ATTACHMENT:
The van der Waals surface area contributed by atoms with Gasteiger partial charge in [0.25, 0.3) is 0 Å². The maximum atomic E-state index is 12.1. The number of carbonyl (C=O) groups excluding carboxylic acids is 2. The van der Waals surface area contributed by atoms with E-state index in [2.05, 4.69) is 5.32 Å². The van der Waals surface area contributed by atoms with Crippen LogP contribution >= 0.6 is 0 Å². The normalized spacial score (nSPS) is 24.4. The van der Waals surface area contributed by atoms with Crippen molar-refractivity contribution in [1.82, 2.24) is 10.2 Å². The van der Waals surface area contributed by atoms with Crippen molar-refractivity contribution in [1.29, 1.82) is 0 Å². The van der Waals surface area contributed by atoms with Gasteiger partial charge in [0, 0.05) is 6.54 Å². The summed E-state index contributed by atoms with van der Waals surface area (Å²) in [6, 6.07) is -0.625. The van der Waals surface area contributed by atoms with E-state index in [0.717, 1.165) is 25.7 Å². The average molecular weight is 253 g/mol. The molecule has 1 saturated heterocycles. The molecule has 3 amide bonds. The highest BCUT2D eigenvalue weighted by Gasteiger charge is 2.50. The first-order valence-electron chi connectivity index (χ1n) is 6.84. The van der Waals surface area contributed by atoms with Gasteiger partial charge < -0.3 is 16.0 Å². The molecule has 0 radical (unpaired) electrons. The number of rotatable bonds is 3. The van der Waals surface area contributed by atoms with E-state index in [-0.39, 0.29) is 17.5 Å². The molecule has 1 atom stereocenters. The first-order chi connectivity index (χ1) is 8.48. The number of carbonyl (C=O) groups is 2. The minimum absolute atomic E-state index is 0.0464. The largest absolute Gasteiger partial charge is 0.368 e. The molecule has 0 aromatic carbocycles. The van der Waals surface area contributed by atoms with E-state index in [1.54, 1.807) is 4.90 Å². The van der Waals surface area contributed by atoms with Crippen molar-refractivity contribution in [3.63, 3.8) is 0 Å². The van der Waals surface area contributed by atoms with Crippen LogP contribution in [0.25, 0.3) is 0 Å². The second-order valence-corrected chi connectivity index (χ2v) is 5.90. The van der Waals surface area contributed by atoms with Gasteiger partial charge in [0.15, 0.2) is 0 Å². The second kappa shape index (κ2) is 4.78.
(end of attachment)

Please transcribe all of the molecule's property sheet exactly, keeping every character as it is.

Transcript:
The van der Waals surface area contributed by atoms with Gasteiger partial charge in [0.25, 0.3) is 0 Å². The maximum atomic E-state index is 12.1. The number of carbonyl (C=O) groups excluding carboxylic acids is 2. The van der Waals surface area contributed by atoms with E-state index in [2.05, 4.69) is 5.32 Å². The van der Waals surface area contributed by atoms with Crippen LogP contribution >= 0.6 is 0 Å². The normalized spacial score (nSPS) is 24.4. The van der Waals surface area contributed by atoms with Crippen molar-refractivity contribution in [1.82, 2.24) is 10.2 Å². The van der Waals surface area contributed by atoms with Crippen molar-refractivity contribution in [1.29, 1.82) is 0 Å². The van der Waals surface area contributed by atoms with Gasteiger partial charge in [0, 0.05) is 6.54 Å². The summed E-state index contributed by atoms with van der Waals surface area (Å²) in [6, 6.07) is -0.625. The van der Waals surface area contributed by atoms with E-state index in [0.717, 1.165) is 25.7 Å². The average molecular weight is 253 g/mol. The molecule has 1 saturated heterocycles. The molecule has 3 amide bonds. The highest BCUT2D eigenvalue weighted by Gasteiger charge is 2.50. The first-order valence-electron chi connectivity index (χ1n) is 6.84. The van der Waals surface area contributed by atoms with Gasteiger partial charge < -0.3 is 16.0 Å². The molecule has 0 radical (unpaired) electrons. The number of rotatable bonds is 3. The van der Waals surface area contributed by atoms with E-state index in [-0.39, 0.29) is 17.5 Å². The molecule has 1 atom stereocenters. The first-order chi connectivity index (χ1) is 8.48. The number of carbonyl (C=O) groups is 2. The minimum absolute atomic E-state index is 0.0464. The largest absolute Gasteiger partial charge is 0.368 e. The molecule has 0 aromatic carbocycles. The van der Waals surface area contributed by atoms with E-state index in [1.54, 1.807) is 4.90 Å². The van der Waals surface area contributed by atoms with Crippen molar-refractivity contribution in [3.63, 3.8) is 0 Å². The van der Waals surface area contributed by atoms with Crippen LogP contribution in [0.25, 0.3) is 0 Å². The second-order valence-corrected chi connectivity index (χ2v) is 5.90. The van der Waals surface area contributed by atoms with Gasteiger partial charge in [0.15, 0.2) is 0 Å². The second kappa shape index (κ2) is 4.78.